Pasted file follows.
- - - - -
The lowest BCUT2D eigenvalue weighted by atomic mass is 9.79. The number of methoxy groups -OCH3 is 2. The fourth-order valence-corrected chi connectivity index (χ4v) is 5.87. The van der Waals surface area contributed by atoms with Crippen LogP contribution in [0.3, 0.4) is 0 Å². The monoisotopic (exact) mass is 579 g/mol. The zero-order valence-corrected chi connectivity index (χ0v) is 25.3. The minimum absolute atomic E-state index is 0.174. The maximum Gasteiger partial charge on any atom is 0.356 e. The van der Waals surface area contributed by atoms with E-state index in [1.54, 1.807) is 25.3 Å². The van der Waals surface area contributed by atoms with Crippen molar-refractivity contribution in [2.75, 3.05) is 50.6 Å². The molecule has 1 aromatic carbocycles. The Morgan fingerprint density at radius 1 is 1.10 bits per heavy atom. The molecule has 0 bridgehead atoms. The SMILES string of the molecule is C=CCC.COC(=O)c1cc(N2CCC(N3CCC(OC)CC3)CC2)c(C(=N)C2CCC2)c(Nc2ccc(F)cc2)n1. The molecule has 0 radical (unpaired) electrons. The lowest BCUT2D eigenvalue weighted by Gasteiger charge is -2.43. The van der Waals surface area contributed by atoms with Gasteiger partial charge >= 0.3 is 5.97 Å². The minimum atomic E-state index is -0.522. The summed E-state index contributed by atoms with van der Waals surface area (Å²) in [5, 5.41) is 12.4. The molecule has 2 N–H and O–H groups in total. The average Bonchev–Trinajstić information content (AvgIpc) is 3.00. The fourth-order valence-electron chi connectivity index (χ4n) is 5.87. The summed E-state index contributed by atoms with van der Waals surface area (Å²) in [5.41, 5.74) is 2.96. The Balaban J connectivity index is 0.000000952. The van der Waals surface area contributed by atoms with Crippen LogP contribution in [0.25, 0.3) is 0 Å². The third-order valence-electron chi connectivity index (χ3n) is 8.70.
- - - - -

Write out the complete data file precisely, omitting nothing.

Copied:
The lowest BCUT2D eigenvalue weighted by atomic mass is 9.79. The number of methoxy groups -OCH3 is 2. The fourth-order valence-corrected chi connectivity index (χ4v) is 5.87. The van der Waals surface area contributed by atoms with Crippen LogP contribution in [0.3, 0.4) is 0 Å². The monoisotopic (exact) mass is 579 g/mol. The zero-order valence-corrected chi connectivity index (χ0v) is 25.3. The minimum absolute atomic E-state index is 0.174. The maximum Gasteiger partial charge on any atom is 0.356 e. The van der Waals surface area contributed by atoms with E-state index in [1.54, 1.807) is 25.3 Å². The van der Waals surface area contributed by atoms with Crippen molar-refractivity contribution in [2.75, 3.05) is 50.6 Å². The molecule has 1 aromatic carbocycles. The Morgan fingerprint density at radius 1 is 1.10 bits per heavy atom. The molecule has 0 bridgehead atoms. The SMILES string of the molecule is C=CCC.COC(=O)c1cc(N2CCC(N3CCC(OC)CC3)CC2)c(C(=N)C2CCC2)c(Nc2ccc(F)cc2)n1. The molecule has 0 radical (unpaired) electrons. The lowest BCUT2D eigenvalue weighted by Gasteiger charge is -2.43. The van der Waals surface area contributed by atoms with Gasteiger partial charge >= 0.3 is 5.97 Å². The minimum atomic E-state index is -0.522. The summed E-state index contributed by atoms with van der Waals surface area (Å²) in [5, 5.41) is 12.4. The molecule has 2 N–H and O–H groups in total. The average Bonchev–Trinajstić information content (AvgIpc) is 3.00. The fourth-order valence-electron chi connectivity index (χ4n) is 5.87. The summed E-state index contributed by atoms with van der Waals surface area (Å²) in [5.41, 5.74) is 2.96. The Balaban J connectivity index is 0.000000952. The van der Waals surface area contributed by atoms with Crippen LogP contribution in [0.25, 0.3) is 0 Å². The third-order valence-electron chi connectivity index (χ3n) is 8.70.